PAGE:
Just the sort of thing a Tyranid on the lookout for a nice meal would go for, in other words - which probably accounted for the jittery way they swung their lasguns about in their search for any signs of threat in the surrounding fields.

The sergeant herself, on the other hand, looked entirely at ease, her own gun hanging idly from her shoulder. She seemed far more interested in Klozen than in either the 'nid carcasses or the fields around her, looking up at him sticking halfway out of the hatch of his transport's turret.

If the amount of gesticulating was any indication, the two were involved in quite the heated talk. One that they had chosen to keep off the comm-net, as Kathel was disappointed to discover after quickly flicking through their squads' frequencies.

Lieutenant Klozen soon brightened her mood somewhat, though, bringing the conversation back onto the vox.

"One Chimera more or less, we can't stop here." He grumbled over the platoon net. "The Colonel wants us holding down the suburbs for the rest of our boys'n'girls, and a safe launchpad's exactly what I intend to give him."

Hayel did not seem amused, even if the chain of command – and the uncomfortably close proximity of an acting member of the Commissariat – prevented her from giving voice to whatever reservations she may have harboured. "Well unless someone can give us a ride, we're stuck here until the cogboys get our tin can running again... Sir."

"Don't look here," Sergeant Neumann's distinctive rumbling burr called back from the lead Chimera. "We're crammed."

"Same with us." Another, unfamiliar, male voice echoed him. Likely it belonged to the sergeant of the rearmost of their vehicles, since Kathel couldn't remember hearing a word from it so far. "We're already bursting at the seams trying to keep two squads in. Don't even wanna imagine what it'd look like if we tried to squeeze another in."

"Guess there's no point in asking you, sir?" Hayel sighed, sounding on the verge of giving up.

Even from where she was standing, the Valhallan could see Klozen's shoulders slump in defeat. "'fraid not. I guess you'll-"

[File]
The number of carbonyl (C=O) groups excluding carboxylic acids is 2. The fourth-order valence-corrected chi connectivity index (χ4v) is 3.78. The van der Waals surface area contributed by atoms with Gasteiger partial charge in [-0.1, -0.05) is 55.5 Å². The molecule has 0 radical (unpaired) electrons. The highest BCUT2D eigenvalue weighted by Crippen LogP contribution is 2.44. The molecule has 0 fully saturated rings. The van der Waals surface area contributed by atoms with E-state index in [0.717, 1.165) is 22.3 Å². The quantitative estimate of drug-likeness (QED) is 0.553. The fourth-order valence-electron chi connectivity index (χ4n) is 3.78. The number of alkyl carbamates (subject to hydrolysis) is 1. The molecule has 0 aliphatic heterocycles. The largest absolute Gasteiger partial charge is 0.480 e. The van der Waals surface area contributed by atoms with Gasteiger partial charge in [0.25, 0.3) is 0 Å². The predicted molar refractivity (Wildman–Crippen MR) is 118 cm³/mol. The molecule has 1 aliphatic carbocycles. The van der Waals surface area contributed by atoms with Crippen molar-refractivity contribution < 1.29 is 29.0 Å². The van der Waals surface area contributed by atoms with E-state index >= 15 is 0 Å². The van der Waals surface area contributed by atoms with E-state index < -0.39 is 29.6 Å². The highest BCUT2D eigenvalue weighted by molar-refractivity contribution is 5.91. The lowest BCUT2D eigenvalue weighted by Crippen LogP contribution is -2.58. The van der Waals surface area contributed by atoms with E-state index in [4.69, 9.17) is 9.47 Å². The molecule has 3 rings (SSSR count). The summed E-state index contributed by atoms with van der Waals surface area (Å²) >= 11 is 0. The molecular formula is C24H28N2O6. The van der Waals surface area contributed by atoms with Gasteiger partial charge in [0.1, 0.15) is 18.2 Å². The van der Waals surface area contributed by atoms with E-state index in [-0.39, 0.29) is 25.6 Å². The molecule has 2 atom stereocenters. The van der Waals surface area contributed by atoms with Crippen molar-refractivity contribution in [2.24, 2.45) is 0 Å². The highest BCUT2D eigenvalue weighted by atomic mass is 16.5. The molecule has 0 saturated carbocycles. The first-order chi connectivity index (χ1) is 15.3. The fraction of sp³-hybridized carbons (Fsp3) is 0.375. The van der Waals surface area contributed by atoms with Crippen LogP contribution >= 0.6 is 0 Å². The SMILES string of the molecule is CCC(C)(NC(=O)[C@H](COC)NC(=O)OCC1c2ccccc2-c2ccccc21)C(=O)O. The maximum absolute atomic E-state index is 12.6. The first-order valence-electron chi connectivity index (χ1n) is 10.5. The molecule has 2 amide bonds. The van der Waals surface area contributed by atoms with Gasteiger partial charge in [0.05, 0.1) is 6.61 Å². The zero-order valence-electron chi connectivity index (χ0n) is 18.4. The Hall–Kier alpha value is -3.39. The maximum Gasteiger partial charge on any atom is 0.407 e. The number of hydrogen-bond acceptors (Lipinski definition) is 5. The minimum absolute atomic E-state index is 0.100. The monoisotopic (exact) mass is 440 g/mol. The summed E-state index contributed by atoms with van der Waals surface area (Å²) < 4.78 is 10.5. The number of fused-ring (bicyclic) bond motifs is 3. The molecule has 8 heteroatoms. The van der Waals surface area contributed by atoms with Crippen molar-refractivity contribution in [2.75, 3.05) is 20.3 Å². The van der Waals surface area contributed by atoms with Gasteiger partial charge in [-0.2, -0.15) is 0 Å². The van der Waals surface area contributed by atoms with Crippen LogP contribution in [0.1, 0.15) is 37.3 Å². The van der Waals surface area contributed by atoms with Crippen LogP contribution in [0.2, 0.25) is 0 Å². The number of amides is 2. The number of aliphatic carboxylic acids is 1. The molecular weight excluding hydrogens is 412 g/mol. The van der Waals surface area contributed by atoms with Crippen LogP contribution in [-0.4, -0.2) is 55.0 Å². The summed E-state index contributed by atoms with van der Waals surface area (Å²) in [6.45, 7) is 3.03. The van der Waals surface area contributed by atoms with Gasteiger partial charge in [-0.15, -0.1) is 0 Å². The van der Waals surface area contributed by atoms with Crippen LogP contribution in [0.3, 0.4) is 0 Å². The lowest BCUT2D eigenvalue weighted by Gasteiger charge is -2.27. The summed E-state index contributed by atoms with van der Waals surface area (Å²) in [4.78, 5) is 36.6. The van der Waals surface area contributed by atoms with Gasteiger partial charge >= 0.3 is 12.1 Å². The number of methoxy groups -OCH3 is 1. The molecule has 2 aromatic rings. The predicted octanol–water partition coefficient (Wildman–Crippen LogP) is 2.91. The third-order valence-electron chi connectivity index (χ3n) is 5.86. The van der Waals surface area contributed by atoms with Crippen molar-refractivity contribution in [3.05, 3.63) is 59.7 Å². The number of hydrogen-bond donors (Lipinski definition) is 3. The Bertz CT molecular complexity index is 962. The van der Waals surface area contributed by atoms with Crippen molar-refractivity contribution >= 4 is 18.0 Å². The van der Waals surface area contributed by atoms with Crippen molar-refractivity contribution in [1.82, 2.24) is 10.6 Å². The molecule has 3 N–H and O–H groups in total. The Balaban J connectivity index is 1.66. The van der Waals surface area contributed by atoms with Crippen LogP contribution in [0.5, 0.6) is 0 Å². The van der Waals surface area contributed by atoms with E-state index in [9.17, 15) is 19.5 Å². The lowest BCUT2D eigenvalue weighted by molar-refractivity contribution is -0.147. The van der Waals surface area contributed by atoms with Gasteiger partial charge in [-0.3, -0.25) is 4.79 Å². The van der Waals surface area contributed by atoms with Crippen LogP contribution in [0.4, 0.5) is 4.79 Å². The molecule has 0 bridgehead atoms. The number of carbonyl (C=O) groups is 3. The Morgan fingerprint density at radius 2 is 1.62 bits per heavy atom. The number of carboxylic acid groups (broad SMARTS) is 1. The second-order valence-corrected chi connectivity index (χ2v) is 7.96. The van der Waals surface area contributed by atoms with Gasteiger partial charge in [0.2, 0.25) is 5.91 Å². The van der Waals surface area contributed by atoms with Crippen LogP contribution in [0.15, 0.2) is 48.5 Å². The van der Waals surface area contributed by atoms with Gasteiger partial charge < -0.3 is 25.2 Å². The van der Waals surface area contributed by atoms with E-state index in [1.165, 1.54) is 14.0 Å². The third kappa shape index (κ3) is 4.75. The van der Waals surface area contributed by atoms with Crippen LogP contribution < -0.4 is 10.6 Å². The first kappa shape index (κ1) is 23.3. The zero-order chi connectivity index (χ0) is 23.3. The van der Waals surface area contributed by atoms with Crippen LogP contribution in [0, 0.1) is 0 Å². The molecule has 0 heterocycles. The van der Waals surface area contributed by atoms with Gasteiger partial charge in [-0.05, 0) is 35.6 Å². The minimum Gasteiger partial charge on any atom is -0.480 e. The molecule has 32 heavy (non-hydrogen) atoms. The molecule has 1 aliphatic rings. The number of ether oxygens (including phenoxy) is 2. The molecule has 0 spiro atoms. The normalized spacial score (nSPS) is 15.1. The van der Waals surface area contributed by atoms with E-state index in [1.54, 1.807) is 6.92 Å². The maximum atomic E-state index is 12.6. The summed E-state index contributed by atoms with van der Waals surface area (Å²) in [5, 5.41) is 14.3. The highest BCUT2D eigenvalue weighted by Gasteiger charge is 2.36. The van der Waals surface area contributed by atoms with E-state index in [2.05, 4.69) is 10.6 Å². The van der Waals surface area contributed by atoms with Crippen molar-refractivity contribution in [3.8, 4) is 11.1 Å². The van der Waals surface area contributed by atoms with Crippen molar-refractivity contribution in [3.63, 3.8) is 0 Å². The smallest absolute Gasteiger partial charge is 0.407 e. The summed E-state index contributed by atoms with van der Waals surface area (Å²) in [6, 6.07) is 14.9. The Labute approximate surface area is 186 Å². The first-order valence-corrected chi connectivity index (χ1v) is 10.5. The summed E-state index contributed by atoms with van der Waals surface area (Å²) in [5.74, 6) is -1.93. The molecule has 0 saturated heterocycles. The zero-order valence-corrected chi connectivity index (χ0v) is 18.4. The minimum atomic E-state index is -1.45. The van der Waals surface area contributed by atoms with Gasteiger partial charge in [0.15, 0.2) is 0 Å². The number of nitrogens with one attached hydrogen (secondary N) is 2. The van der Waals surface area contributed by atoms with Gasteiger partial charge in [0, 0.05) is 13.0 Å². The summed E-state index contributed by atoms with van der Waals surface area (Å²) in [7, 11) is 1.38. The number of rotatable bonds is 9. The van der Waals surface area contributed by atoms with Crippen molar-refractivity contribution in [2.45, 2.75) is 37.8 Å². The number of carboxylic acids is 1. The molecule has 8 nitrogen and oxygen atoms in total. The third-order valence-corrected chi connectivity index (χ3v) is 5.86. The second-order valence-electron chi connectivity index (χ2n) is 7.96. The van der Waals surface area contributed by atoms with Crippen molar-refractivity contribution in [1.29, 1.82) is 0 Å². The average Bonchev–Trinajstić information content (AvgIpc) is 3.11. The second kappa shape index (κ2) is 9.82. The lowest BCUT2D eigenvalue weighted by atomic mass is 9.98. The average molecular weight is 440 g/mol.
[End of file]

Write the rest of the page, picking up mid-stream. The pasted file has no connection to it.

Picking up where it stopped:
"We've got a bit of space."

An uncomfortable silence descended over the platoon comm-net briefly.

If they were surprised to discover they still had a Commissar in their midst, the Guardsmen could be forgiven; after all, she hadn't let out so much as a squeak ever since the Tyranid assault. For her part, Kathel was simply left somewhat speechless by her own boldness, hardly having expected herself to pitch in to help like that.

"…That's an idea, ma'am." Sergeant Hayel croaked, being the first to recover. She cleared her throat.

"It's not a lot, though; there certainly won't be much in the way of elbow room." The Commissar hastened to elaborate, suddenly feeling a rush of eagerness to prove she wasn't completely useless. "Plus it's open-topped, so if we run into any fleshborers… Well, quite."

The words lingered uncomfortably in the air for a moment. Much like the rest of the platoon, Kathel wrestled with her own imagination briefly as she tried not to visualize the results of the unfortunate combination of ranged bioweapons and crowded, roofless transportation too vividly.

"But I should think it's better than staying behind." She finally pushed the image to the most distant corner of her mind and concluded with a tentative cough. "With a bit of creativity…"

"You're right, ma'am." Klozen was obviously trying not to sound too surprised at her turning out to have her uses but, just as before, a Commissarial uniform – even one that he couldn't actually see – was enough to put a significant chink in his mask. He realized that just as well as she did, at least if the way he rushed to move on was any indication. "Hayel, think you can fit all your people in a Salamander?"

The sergeant nodded confidently. "Sure as the Throne is golden, sir."

"Do it, then." Her superior let out a relieved wheeze, apparently happy for at least something to have turned out relatively well. A sentiment Kathel considered herself able to sympathise with entirely by that point. "I'll vox back home and let them know we've left a little something on the road for them to pick up."

With a salute towards their commanding officer, the small knot of Guardsmen set off towards her vehicle. Though wading through the mud and debris was no walk along a paradise world's beach, the sudden hope that they wouldn't be left to stand knee-deep in that mess all by themselves seemed enough to spur them onwards with a fair bit of enthusiasm.